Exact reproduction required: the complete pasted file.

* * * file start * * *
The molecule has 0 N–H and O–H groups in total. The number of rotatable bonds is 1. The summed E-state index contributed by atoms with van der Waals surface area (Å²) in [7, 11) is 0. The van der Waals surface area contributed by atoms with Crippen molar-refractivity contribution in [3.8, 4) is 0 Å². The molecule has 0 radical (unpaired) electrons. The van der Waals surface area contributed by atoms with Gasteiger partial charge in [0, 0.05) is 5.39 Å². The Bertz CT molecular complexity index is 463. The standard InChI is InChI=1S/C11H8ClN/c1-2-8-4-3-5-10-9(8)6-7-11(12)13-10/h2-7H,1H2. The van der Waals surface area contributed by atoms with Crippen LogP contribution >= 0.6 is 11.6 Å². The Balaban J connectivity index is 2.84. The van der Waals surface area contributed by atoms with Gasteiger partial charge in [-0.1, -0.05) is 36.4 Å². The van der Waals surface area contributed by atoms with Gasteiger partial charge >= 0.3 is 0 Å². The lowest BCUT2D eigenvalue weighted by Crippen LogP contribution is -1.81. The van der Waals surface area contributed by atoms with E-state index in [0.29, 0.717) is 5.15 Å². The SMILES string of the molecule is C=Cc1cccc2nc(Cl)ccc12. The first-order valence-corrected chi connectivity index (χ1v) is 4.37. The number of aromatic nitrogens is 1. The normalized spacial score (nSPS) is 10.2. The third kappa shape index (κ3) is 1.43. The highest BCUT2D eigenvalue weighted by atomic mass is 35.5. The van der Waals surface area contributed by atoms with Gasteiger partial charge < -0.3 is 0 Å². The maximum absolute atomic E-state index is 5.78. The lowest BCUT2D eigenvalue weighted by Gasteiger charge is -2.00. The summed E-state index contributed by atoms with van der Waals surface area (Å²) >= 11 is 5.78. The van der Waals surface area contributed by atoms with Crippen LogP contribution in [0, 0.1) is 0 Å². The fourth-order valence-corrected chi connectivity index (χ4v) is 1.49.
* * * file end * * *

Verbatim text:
The molecule has 0 N–H and O–H groups in total. The number of rotatable bonds is 1. The summed E-state index contributed by atoms with van der Waals surface area (Å²) in [7, 11) is 0. The van der Waals surface area contributed by atoms with Crippen molar-refractivity contribution in [3.8, 4) is 0 Å². The molecule has 0 radical (unpaired) electrons. The van der Waals surface area contributed by atoms with Gasteiger partial charge in [0, 0.05) is 5.39 Å². The Bertz CT molecular complexity index is 463. The standard InChI is InChI=1S/C11H8ClN/c1-2-8-4-3-5-10-9(8)6-7-11(12)13-10/h2-7H,1H2. The van der Waals surface area contributed by atoms with Crippen LogP contribution >= 0.6 is 11.6 Å². The Balaban J connectivity index is 2.84. The van der Waals surface area contributed by atoms with Gasteiger partial charge in [-0.1, -0.05) is 36.4 Å². The van der Waals surface area contributed by atoms with Gasteiger partial charge >= 0.3 is 0 Å². The lowest BCUT2D eigenvalue weighted by Crippen LogP contribution is -1.81. The van der Waals surface area contributed by atoms with E-state index in [0.29, 0.717) is 5.15 Å². The SMILES string of the molecule is C=Cc1cccc2nc(Cl)ccc12. The first-order valence-corrected chi connectivity index (χ1v) is 4.37. The number of aromatic nitrogens is 1. The normalized spacial score (nSPS) is 10.2. The third kappa shape index (κ3) is 1.43. The highest BCUT2D eigenvalue weighted by atomic mass is 35.5. The van der Waals surface area contributed by atoms with Gasteiger partial charge < -0.3 is 0 Å². The maximum absolute atomic E-state index is 5.78. The lowest BCUT2D eigenvalue weighted by Gasteiger charge is -2.00. The summed E-state index contributed by atoms with van der Waals surface area (Å²) >= 11 is 5.78. The van der Waals surface area contributed by atoms with Crippen LogP contribution in [0, 0.1) is 0 Å². The fourth-order valence-corrected chi connectivity index (χ4v) is 1.49.